The Cantor Who Was Actually Jesus
It’s not giving anything away to say that Lifetime’s new movie “Twist of Faith” ends with its mismatched romantic leads back together, embracing on the threshold of her home. Nor does it reveal anything to note that Music and the Power of Song connect Toni Braxton’s Black Gospel singer with David Julian Hirsh’s doubting, erstwhile cantor. And it certainly doesn’t spoil the movie to mention that “Twist of Faith,” which Lifetime calls an “interfaith love story,” begins with the horrific murder of the cantor’s wife and children on an ordinary bus, on an ordinary day, in an indeterminate part of Orthodox New York. This is a Lifetime movie: love conquers all and violence expresses the persistent vulnerability of women. None of this makes watching “Twist of Faith” any less surreal.
It’s the misnomer “interfaith” that makes “Twist of Faith” mildly uncomfortable. We’re used to seeing intermarriages on TV and in movies. It’s almost easier to count the number of times that the Jewish hero ends up with a Jewish woman than it is to count the times he ends up with the American gentile woman; the former is so infrequent.
But we’re used to watching intermarriages and inter-dating with couples that are only residually or ethnically Jewish. They eat bagels and lox, drop a few Yiddish words, and otherwise go about their lives. For that matter, their spouses are only residually or ethnically Christian: they sit down for Easter dinner and drink cocktails with their meals. Their lives are inherently secular. Chrismukkah for all!
What’s strange is that “Twist of Faith” is a story about believers, religious doubters, and those who care passionately about God. It’s a story about trying to interpret God’s will, and how we comprehend human suffering. In some ways it’s one of the most admirable attempts to talk about faith and piety ever seen on screen, and it is respectful to Judaism as a religion. Yet it’s also uncomfortably Christian: the only person who can heal the Jew’s suffering is the righteous Gospel singer, and the only community that embraces him as a full servant of God is the Black church. The cantor is only the object in a story about Christian mercy, the recipient of other people’s acts of kindness. Also: he is possibly Jesus.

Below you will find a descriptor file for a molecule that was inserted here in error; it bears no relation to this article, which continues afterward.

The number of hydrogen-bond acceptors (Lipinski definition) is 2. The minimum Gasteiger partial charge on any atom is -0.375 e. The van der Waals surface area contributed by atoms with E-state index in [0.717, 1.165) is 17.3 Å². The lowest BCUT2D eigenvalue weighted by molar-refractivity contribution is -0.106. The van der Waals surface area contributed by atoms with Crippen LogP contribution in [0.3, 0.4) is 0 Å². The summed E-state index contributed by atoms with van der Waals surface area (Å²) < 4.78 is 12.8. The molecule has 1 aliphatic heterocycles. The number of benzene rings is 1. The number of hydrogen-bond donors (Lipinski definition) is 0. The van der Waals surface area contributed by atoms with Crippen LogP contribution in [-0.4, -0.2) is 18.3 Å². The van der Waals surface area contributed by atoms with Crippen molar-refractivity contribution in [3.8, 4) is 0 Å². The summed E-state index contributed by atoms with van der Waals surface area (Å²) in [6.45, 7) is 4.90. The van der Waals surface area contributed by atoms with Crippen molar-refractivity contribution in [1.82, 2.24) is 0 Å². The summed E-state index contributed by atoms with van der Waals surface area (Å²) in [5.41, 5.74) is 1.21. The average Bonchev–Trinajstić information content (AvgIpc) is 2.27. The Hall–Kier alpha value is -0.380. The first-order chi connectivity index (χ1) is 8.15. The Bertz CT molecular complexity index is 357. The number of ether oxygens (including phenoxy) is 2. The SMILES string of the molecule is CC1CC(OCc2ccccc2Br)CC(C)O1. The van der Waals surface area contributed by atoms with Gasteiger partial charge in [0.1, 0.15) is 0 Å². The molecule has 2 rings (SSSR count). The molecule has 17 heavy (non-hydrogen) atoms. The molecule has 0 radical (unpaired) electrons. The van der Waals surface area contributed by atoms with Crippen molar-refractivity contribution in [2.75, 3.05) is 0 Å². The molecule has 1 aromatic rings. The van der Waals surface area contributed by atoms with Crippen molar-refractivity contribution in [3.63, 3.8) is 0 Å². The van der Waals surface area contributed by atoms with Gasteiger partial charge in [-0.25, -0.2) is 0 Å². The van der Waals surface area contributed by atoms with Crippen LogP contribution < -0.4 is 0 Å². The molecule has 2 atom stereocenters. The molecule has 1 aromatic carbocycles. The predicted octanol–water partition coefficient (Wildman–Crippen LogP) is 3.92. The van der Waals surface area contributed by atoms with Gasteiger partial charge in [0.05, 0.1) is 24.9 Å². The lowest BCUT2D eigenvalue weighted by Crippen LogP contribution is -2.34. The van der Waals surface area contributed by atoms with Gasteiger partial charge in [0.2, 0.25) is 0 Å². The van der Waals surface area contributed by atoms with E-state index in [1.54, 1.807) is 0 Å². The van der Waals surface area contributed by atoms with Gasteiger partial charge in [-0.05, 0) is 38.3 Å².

Part of the reason that “Twist of Faith” stands out is that there is no easy way to visualize faith. The camera can show a man wearing a kippah, or a black hat, but the camera cannot say anything about what happens inside. We watch the most fervid prayer without knowing if the words have meaning. Faith is something that has to be told, not shown. We have to listen to the believer express his faith, watch his deeds and then decide if he does so fully. From the other side, seeing a tallis and kippah elegantly folded, lying on a bed for others to put away, doesn’t tell us if the loss of faith is complete. The yearning for God can still lie within.
Such is the case in “Twist of Faith.” After the murder of his wife and children, and after a stultifying shiva, the cantor abandons Judaism and boards a bus headed to the deep South. He lives there as a vagrant, his clothes gradually becoming more disheveled. He sleeps on the ground outside of the Church where he is discovered by Toni Braxton’s son, Asher. (Toni Braxton is a good actress, but it is still impossible not to see her as Toni Braxton.) Asher believes in the Gospels and Christ’s message of mercy, and conspires with his uncle to care for the stranger, and to comfort him. They recognize his lost soul.